Hint: It’s starts with choosing the right container.
By Corey Williams Updated December 10, 2019
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Unfortunately, cookies don’t stay perfectly soft and chewy forever. All baked goods will eventually grow old and stale. It’s a sad fact of life, but that’s just the way it is.
This happens because the moisture inside the cookies evaporates over time, leaving behind a dry, crumbly mess.
So what can you do?
How to Make Soft Cookies
Cookie Dough Getty 12/10/19
Credit: Ryan Cutler / EyeEm/Getty Images
Ryan Cutler / EyeEm/Getty Images
If you want a soft cookie tomorrow, you’re going to have to start with a soft cookie today. Here are a few tips for keeping your next batch as pillowy as possible:
1. Use brown sugar instead of white sugar.
Since brown sugar retains more moisture than white sugar, this ingredient swap will help prevent a dry finished product.
2. Use cake flour.
Listen: A lot of recipes call for all-purpose flour for a reason. Don’t go swapping in cake flour without doing your research. However, the lower protein content in cake flour will keep gluten from forming. Less gluten = soft, tender cookies. If you’re comfortable with the recipe and your baking skills, try replacing half the called-for all-purpose flour with cake flour—this slight change may result in a softer cookie.
3. Bake at a low temperature.
The higher the temperature, the harder the cookies. Keep an eye on your cookies while they’re in the oven and, if the recipe instructs you to bake at 350°, maybe try 325° and see what happens.
4. Don’t overbake them.
Just like high temperatures produce hard cookies, so do long baking times. We’re not saying you should underbake them (nobody wants salmonella), but subtracting a minute or two from the recommended cook time may yield a softer cookie. At the very least, don’t leave the cookies in longer than you’re supposed to.
How to Keep Cookies Soft for as Long as Possible
1. Eat them the day they’re baked.
Cookies are always better (and softer) fresh out of the oven. If you want to prep your dough in advance, that’s totally fine—just whip it up and stick it in the freezer until the day you plan to bake and eat your cookies.
2. Store them in an airtight container.
While we love a good cookie jar, it’s important to make sure that you’re storing your cookies in an airtight container. The longer the cookies are exposed to air, the more likely they are to harden. You’ve got to keep that moisture locked in, people! We recommend a tightly sealed Tupperware or Pyrex container. If you must use a cookie jar (because aesthetics are important), just make sure the lid has a tight seal.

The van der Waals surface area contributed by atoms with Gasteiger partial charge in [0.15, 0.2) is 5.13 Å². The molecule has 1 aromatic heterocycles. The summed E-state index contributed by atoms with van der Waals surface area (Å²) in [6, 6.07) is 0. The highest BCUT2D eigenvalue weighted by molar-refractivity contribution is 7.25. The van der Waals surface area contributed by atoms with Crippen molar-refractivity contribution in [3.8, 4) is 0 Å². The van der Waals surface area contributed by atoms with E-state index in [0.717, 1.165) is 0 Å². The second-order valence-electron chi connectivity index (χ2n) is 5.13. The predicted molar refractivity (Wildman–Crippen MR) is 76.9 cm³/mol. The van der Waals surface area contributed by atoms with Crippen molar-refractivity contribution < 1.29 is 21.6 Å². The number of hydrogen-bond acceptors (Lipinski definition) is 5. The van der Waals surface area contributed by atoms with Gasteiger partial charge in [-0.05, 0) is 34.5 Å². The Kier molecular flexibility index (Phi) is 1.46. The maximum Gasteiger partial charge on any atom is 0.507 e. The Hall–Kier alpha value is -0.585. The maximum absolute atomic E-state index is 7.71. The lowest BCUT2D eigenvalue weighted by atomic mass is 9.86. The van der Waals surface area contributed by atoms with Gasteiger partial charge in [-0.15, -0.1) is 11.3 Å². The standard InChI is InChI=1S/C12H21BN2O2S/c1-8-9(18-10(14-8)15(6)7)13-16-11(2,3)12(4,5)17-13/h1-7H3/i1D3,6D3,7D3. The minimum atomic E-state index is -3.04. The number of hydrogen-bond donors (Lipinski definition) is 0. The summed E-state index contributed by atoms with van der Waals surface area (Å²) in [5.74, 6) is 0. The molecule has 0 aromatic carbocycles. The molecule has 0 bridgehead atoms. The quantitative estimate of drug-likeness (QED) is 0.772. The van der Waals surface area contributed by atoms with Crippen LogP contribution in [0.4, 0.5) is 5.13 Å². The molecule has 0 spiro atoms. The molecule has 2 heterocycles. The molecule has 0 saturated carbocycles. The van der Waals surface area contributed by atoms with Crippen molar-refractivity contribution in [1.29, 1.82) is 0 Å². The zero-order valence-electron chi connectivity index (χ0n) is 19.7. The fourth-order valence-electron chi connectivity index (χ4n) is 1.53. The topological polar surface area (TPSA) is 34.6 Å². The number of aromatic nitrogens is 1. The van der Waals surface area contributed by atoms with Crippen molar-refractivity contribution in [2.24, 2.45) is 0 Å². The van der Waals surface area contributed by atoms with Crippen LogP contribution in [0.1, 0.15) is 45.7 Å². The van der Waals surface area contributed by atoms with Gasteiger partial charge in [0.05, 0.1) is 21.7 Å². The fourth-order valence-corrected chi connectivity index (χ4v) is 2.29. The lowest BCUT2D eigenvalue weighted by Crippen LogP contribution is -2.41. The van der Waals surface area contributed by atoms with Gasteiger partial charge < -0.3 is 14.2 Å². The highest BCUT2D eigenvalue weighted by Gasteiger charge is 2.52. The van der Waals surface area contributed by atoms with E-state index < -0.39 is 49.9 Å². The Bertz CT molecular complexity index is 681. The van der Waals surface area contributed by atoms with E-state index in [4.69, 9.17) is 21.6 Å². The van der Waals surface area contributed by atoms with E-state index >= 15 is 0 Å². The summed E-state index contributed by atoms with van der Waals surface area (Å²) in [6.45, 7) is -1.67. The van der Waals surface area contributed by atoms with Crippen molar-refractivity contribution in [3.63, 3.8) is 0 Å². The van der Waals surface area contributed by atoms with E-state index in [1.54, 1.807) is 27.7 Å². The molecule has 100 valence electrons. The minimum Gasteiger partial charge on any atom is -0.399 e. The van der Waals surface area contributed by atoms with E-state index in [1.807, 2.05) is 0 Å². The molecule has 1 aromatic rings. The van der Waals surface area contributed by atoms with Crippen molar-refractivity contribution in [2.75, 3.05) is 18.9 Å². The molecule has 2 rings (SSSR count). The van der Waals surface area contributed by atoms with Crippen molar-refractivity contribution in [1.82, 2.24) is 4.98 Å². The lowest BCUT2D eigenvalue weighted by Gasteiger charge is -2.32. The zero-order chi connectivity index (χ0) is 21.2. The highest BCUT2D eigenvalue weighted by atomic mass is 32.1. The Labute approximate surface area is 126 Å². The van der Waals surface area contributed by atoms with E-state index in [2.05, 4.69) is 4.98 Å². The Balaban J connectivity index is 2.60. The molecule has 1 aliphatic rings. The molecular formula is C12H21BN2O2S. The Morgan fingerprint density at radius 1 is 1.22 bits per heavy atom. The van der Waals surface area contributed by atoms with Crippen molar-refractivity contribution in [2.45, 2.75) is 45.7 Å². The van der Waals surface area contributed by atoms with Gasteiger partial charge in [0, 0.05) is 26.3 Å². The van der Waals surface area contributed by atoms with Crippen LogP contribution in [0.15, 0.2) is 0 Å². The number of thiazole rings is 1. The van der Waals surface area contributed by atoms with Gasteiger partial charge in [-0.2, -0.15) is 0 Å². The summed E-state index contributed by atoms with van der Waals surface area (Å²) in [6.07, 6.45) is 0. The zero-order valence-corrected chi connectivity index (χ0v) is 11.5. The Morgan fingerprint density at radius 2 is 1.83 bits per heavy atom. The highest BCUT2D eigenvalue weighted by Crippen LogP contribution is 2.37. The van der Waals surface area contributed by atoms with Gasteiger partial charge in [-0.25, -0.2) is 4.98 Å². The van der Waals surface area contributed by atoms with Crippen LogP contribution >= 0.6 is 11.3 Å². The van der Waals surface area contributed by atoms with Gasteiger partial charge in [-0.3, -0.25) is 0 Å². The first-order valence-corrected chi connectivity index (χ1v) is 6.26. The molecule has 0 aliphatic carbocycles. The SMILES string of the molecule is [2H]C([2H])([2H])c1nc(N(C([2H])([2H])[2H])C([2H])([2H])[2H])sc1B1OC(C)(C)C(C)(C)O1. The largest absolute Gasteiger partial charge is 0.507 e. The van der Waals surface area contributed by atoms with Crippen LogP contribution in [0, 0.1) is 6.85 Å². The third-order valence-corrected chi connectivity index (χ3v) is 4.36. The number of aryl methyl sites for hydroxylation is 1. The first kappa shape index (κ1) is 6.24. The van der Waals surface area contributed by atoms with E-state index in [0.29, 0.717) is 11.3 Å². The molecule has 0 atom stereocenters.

3. Store them with a piece of white bread.
If you haven’t heard of this trick, prepare to be amazed: Storing a piece of white bread with your cookies will help keep them nice and soft. The cookies (apparently) absorb the bread’s moisture and stay fresh-tasting for a few extra days. Cool, huh?
How to Moisten Hard Cookies
mr - Chewy Chocolate-Molasses Cookies Image
Credit: Antonis Achilleos; Food Styling: Margaret Dickey; Prop Styling: Kay Clarke
Antonis Achilleos; Food Styling: Margaret Dickey; Prop Styling: Kay Clarke
1. Steam them in the microwave.
Place your cookies in the microwave next to a glass of water. Cook them both for about 30 seconds, and you’ve got yourself a soft, steamed cookie.
2. Wrap them in a damp paper towel and microwave.
The moisture from the towel will be absorbed into the cookie when it’s microwaved for a short time. Don’t go crazy—about 10 seconds should do the trick.
3. Use the bread trick in reverse.
The bread trick goes both ways: While we recommend adding the bread before the cookies are stale, tossing a slice in later can’t hurt.
Here’s how it works: Place a slice of white bread in the container with your cookies. Let sit overnight. Enjoy a freshly soft cookie the next day.
All Time Favorite Chocolate Chip Cookies
Credit: Aaron Kirk; Prop Styling: Heather Chadduck; Food Styling: Pam Lolley
Now that you know how to keep your cookies soft, it’s time to start baking. Here are some of our favorite classic cookie recipes:
Hungry for more? You can find 100+ delicious holiday cookie recipes right here.
What makes cookies stay softer longer? ›
Baking cookies quickly in a hot oven – at 375 degrees F as opposed to a lower temperature – will make for soft results. They'll bake fast instead of sitting and drying out in the oven's hot air. Ever so slightly underbaking your cookies will give you softer results than cooking them the full amount the recipe says.What can I put in cookies to keep them soft? ›
Corn Syrup (Light)
Light corn syrup is sometimes used in specialist cakes and confectioneries to help keep baked products soft and doughy for longer. Use just a tablespoon for a regular batch of tasty cookies.
- Let the cookies cool completely.
- Separate the layers of cookies with parchment paper so they don't stick together.
- Store in a zipper-lock freezer bag or an airtight container.
- Date and label them so you don't forget what they are!